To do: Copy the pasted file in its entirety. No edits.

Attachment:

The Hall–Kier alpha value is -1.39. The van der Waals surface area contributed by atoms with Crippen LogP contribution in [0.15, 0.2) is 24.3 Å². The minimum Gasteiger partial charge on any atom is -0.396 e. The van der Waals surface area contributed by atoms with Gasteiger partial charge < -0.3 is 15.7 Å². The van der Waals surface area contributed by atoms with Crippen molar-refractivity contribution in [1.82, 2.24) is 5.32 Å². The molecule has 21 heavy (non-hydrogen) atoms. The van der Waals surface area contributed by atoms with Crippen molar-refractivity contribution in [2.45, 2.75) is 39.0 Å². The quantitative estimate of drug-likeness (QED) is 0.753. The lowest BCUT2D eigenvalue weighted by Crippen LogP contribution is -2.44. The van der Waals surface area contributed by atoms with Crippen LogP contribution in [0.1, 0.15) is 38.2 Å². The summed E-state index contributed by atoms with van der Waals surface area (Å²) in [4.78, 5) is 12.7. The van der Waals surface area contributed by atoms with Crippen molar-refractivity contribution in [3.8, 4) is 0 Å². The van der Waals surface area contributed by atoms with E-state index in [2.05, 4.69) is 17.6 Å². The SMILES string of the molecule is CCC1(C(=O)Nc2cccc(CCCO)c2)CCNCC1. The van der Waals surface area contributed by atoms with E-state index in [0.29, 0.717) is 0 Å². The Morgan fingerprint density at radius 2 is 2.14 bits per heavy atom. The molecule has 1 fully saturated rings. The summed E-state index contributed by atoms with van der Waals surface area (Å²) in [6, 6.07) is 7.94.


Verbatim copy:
The Hall–Kier alpha value is -1.39. The van der Waals surface area contributed by atoms with Crippen LogP contribution in [0.15, 0.2) is 24.3 Å². The minimum Gasteiger partial charge on any atom is -0.396 e. The van der Waals surface area contributed by atoms with Gasteiger partial charge < -0.3 is 15.7 Å². The van der Waals surface area contributed by atoms with Crippen molar-refractivity contribution in [1.82, 2.24) is 5.32 Å². The molecule has 21 heavy (non-hydrogen) atoms. The van der Waals surface area contributed by atoms with Crippen molar-refractivity contribution in [2.45, 2.75) is 39.0 Å². The quantitative estimate of drug-likeness (QED) is 0.753. The lowest BCUT2D eigenvalue weighted by Crippen LogP contribution is -2.44. The van der Waals surface area contributed by atoms with Crippen LogP contribution in [0.1, 0.15) is 38.2 Å². The summed E-state index contributed by atoms with van der Waals surface area (Å²) in [4.78, 5) is 12.7. The van der Waals surface area contributed by atoms with Crippen molar-refractivity contribution in [3.8, 4) is 0 Å². The van der Waals surface area contributed by atoms with E-state index in [2.05, 4.69) is 17.6 Å². The SMILES string of the molecule is CCC1(C(=O)Nc2cccc(CCCO)c2)CCNCC1. The van der Waals surface area contributed by atoms with E-state index in [0.29, 0.717) is 0 Å². The Morgan fingerprint density at radius 2 is 2.14 bits per heavy atom. The molecule has 1 fully saturated rings. The summed E-state index contributed by atoms with van der Waals surface area (Å²) in [6, 6.07) is 7.94.